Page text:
Nadine Friedman-Roberts (37) and Ozzie (9 months)
Nadine shares -
"I've had 3 miscarriages and 1 ectopic pregnancy in my left tube. That one, I was told by a male reproductive endocrinologist, was a miscarriage that needed to run its course because by his observations there was "nothing there."
The unconventional circumstances of Ozzie's birth, and the exhausting daily trials of parenting, sort of eclipsed any potential insecurity. Having a child— not even considering that he's a child with special needs and an obvious facial difference— has made me much more open-minded and peaceful about body image. My hips got bigger and it makes him easier to carry, which makes me feel connected to him. When I carry him and my shirt rides up and my little belly looks awkward, it feels good to be that open. I look at myself now and wish I had that kind of peace not just when I was younger and thinner and ostensibly hotter, but during my pregnancy. Because of my previous losses, I was unable to enjoy the sensations of pregnancy, or my changing body. The last month, when I knew Ozzie was actually on his way, I embraced it a little more; began to feel fabulous and strong and gorgeous and round. I loved the way clothes fit me at 9 months pregnant. And now, when I see photos of my pregnant body, I can marvel at it. I wish I had that appreciation and wonder while it was happening.
After he was born, I was not only initiated into new motherhood but the small community of parents of children with rare diseases. So there was no way the reality could be compared to anything I expected. Nothing can prepare you for that. I had spent so much time worrying about EVERYTHING that could happen— from miscarriages to stillbirth to development problems in his adolescence— that, obviously, Goldenhar Syndrome (a completely random craniofacial disorder seen in only 1 in 12,000 babies, and undetectable on genetic tests) hadn't been on my radar. So the first few months were a terrible cocktail physically, mentally and emotionally. There was the more standard recovery, exhaustion and fear. Then there was the grief, anger, guilt and ambivalence of what I had "done" to our baby. For the first three months I forced myself to focus on only Ozzie's immediate needs while drowning in those feelings, becoming obsessed with the disorder, bitterly congratulating myself that I was "right" for knowing something would go wrong. Months out from that, and knowing Ozzie and myself so much better, I forgive myself for those feelings.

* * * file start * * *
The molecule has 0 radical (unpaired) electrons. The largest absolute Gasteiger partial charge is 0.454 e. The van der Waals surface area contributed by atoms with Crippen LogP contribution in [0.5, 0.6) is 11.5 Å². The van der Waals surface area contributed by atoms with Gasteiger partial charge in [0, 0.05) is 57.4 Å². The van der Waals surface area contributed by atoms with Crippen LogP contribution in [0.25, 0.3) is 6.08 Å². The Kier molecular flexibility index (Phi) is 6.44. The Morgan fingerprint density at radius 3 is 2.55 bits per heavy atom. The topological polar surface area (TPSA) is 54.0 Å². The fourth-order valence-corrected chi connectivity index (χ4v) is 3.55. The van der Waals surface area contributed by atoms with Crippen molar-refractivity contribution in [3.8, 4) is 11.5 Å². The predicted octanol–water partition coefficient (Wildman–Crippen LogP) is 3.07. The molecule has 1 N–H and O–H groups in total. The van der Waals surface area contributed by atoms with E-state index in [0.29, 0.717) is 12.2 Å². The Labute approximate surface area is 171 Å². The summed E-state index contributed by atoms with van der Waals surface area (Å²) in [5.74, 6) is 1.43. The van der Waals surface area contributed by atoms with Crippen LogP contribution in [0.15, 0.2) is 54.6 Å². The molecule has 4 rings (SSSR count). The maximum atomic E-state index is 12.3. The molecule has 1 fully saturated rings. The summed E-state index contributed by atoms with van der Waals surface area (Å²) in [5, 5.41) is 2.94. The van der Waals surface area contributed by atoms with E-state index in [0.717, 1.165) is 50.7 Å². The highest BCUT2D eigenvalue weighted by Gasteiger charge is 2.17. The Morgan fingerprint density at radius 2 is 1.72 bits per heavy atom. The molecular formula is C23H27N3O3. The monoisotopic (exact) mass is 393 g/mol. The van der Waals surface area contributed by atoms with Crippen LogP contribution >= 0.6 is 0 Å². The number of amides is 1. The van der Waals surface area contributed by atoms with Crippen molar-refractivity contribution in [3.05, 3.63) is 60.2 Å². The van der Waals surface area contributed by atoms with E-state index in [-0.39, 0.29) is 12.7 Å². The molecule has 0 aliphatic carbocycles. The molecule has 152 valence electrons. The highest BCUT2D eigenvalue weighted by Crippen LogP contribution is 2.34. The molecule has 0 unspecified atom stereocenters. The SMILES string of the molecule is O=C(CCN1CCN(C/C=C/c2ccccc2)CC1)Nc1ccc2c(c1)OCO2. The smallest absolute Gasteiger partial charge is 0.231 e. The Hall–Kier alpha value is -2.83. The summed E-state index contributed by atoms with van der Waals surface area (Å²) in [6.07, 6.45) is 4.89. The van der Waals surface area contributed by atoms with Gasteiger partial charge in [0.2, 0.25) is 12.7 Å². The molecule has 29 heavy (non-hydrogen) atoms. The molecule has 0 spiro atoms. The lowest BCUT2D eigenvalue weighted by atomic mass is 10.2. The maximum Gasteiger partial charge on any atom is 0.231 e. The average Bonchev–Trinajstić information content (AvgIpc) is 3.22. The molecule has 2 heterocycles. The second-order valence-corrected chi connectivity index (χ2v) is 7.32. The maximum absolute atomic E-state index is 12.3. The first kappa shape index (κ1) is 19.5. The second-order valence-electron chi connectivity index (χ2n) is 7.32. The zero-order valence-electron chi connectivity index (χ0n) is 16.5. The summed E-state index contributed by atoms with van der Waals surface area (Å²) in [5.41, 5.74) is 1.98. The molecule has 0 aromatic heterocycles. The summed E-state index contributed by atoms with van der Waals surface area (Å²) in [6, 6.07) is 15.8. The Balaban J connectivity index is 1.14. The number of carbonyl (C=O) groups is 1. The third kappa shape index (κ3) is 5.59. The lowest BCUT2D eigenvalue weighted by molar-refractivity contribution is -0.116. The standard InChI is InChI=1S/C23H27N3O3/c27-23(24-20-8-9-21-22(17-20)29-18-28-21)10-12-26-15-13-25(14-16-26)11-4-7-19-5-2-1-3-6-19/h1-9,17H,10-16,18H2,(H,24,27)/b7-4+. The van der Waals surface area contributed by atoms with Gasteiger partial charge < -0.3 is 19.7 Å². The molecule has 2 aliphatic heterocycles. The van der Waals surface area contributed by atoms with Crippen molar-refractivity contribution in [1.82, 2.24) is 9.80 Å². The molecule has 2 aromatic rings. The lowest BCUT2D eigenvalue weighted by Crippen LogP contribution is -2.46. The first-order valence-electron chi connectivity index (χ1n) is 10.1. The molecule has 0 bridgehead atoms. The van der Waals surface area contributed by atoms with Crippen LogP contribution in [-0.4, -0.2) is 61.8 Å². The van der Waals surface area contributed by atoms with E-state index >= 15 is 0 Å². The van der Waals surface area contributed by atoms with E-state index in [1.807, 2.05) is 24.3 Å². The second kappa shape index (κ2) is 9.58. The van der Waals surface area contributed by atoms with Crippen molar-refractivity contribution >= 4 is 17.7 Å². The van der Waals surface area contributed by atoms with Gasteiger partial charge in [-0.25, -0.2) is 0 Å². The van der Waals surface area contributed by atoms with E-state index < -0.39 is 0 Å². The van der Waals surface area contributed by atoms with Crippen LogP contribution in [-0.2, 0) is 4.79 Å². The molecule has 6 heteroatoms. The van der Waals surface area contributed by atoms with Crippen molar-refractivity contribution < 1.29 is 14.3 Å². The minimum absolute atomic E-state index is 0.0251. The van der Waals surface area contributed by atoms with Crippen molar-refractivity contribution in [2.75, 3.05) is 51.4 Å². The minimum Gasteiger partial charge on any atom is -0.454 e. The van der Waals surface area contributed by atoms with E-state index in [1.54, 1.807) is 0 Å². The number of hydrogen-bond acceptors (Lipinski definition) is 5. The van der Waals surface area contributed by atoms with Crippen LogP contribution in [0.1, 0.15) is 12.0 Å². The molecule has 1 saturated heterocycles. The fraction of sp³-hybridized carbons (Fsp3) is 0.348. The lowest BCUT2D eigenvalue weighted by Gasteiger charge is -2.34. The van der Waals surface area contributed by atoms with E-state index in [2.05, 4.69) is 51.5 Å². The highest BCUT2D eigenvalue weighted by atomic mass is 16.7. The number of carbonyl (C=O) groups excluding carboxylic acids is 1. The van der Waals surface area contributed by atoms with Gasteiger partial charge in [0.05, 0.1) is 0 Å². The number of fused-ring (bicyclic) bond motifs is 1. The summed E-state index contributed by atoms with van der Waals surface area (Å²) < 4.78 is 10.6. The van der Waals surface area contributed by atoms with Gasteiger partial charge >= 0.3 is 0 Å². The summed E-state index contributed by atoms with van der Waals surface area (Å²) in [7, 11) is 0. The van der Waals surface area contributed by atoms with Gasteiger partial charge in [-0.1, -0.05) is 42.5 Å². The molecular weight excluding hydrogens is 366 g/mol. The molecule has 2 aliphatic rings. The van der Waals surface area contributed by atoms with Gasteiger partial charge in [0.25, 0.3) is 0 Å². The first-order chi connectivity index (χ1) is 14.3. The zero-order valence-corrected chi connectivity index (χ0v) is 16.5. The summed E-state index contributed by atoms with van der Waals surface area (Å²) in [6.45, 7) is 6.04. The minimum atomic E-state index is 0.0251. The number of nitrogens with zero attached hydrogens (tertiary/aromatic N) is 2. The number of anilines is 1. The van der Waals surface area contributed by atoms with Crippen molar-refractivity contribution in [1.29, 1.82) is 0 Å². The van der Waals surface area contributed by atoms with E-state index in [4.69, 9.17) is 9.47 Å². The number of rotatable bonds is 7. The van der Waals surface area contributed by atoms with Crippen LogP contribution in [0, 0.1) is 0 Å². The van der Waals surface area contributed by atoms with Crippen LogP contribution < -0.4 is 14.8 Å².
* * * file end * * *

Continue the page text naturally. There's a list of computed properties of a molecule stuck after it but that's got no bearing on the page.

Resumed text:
There is no control. It's a matter of how you deliver that line; I could either shake my fist at the sky and wail "I did everything right and this STILL HAPPENED!" Or I can shrug, smile and say, "I did everything right and this still happened." That way allows you to be happy. There is only so much we can control about pregnancy; no matter the preparation or scientific interventions, it will always end up as a series of biological doors that need to open and close at precisely the right time. It's amazing that ANYONE gets here. There is only so much we can control about the birth process; I had the most capable team overseeing that 28 hour process and Ozzie still had the cord wrapped around his neck, and had swallowed meconium and needed to be intubated. And of course, there is only so much we can control after a baby arrives; my OB never saw the Goldenhar during Ozzie's ultrasounds or the genetic testing. It was a complete shock to everyone. Babies come on their own terms, and they aren't here to serve our vision of how the world is supposed to work. We can't control any of this, we can only accept our lives' accompanying joys and tribulations.
I have always been touched by the Project; wanted to be friends with the women who participate and connect with other women who might understand the difficult journey of bringing a baby here. I adore the vision, one that emphasizes and celebrates difference. I am passionate about women's stories, and the way they shape our sociopolitical climate. I want people to see my beautiful, brilliant, independent boy Ozzie, and consider how they view, talk about and embrace difference in their own lives. I want Ozzie to grow up valuing difference and fighting for the dignity of others, and I hope being a part of this will one day add to his moral, emotional and political foundation.